Remember the outdated “Army of One” mindset and recruiting motto?

There was even a movie that monetized the mantra a few years back.

Life in the military is all about teamwork, depending on others and never leaving a soldier, marine, sailor or airman behind.

Then, why is it so hard for the U.S. veteran to accept the hardships of breaking the umbilical cord from the continental United States and living life on the VA Foreign Medical Program (FMP)?

According to VA FMP rules and greatly-reduced options, international life is interpreted to mean the U.S. veteran has expanded freedom.

Freedom from the lines.

Freedom from the wait.

Freedom from the schedules.

Veterans, in truth, struggle on their own to adapt while in an international environment.

Why this struggle?


  1. There are NO Congressionally-chartered and/or recognized international Veteran Service Officers (VSO) that the VA sanctions and monitors.
  2. Veteran Service Officers (VSO) DON’T exist outside of CONUS. PERIOD.
  3. If someone says they are an international VSO they are lying. Just ask your international VFW commander or Retirement Services Office (RSO) adjacent to your nearest U.S. Embassy.
  4. Bogus VSO services that operate from international medical offices are not valid;
  5. Fake VSO’s (often code-named “volunteer VSO’s“) are increasingly commonplace and often preach incorrect information to international FMP U.S. veterans.
  6. Why? Because well intentioned, but fake (volunteer) VSO’s are neither VA-sanctioned nor monitored representatives… no matter how professional their military jargon may seem to the international FMP U.S. veteran.
  7. Consider who suffers and who is responsible from the life-changing recommendation error the U.S. veteran receives from one of these influential, fake (volunteer) VSO’s.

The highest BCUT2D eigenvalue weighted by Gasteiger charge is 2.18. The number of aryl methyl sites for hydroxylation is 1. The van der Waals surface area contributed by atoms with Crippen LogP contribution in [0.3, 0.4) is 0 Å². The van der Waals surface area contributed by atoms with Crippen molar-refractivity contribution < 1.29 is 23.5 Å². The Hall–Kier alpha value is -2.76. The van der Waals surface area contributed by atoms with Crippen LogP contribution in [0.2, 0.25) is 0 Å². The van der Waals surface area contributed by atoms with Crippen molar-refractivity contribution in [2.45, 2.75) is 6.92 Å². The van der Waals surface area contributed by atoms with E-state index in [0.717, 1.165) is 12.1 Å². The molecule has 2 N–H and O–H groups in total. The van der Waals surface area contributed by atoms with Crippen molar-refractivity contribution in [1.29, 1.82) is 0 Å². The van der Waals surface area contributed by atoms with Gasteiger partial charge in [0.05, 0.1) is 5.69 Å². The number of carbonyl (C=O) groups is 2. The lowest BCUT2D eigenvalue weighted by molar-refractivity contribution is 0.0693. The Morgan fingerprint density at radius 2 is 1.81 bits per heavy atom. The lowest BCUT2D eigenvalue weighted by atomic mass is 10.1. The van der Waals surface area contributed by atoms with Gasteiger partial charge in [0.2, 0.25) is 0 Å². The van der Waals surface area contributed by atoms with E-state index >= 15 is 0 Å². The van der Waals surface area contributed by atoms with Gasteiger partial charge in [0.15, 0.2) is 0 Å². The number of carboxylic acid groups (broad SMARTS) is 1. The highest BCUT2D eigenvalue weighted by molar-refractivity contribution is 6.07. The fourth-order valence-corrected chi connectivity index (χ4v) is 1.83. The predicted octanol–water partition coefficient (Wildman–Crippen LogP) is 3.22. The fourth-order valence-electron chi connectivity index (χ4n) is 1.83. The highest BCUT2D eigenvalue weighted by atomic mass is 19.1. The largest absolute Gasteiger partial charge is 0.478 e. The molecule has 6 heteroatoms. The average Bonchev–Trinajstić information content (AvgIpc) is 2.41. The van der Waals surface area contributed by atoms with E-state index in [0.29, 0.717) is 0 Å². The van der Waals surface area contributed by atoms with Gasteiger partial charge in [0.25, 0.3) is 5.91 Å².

8. “Volunteer VSO’s” should never be confused with the London-based non-profit, Voluntary Service Overseas (VSO).

Unfortunately, the VA leaves little to no guidance for the international veteran other than a few self-service links and to redirect all questions to your nonexistent VSO.

In short, once you leave CONUS, supports are not as promised when you reach “the battlefield” as an international veteran.

It’s like being dropped behind enemy lines with no support.

Another way of putting it is being ordered to hazard duty deployment to a remote assignment without an operations or field manual for 6 to 12 or more months.

It’s that same tactical training to survive that equips each one of us to think as individuals.

And, it’s that tactical training that makes life as an international FMP veteran much more rewarding.

Still, you do need to know how to get past the first few obstacles that keep you pinned down!

Road Maps Overcome Obstacles
Road Maps Overcome Obstacles

Especially before frustration sets in and fighting morale is lost.

That’s why GlobalMentoringTeam is here!

We give you essential field reports, raw data to help you map your way past well-known landmines that usually snag novice international FMP veterans who have entered international life and get taken out easily.

Equipped with Road Maps to Overcome Obstacles from GlobalMentoringTeam, international veterans are empowered veterans.

Many of these experiences are available HERE once the international FMP veteran has registered for FREE through membership on this site.

Membership discounts (FREE) to the extended premium service, FMP U.S. Veterans Insider are available to international FMP veterans who can demonstrate registration with the FMP, Commander’s proof of membership with their international VFW or a confirmation message from their Embassy’s Retirement Service Officer.

The veteran receives a token (a discount code) to gain FREE, full access to the pages and posts, which helps provide road maps to overcome obstacles before heading out unprepared.


And, as a FREE bonus, each membership comes with unlocked, Twitter access for the latest updates at the service of Global Mentoring Team that effectively empowers heroes to have hope when struggling with suicidal thoughts.

At ANY TIME that a veteran service-member has an ACTIVE THOUGHT of suicide they must contact the 24/7 Crisis Line: 800-273-8255, PRESS #1.

(Internationally, any Skype account will access this FREE but know that the connection can cut out easily.)

TTY 24/7 Crisis Line: 800-799-4889

Or, if your cellphone is linked to the USA, text: 838255


Road Maps to Overcome Obstacles and FREE, full access to membership . Get it NOW on this site: HERE



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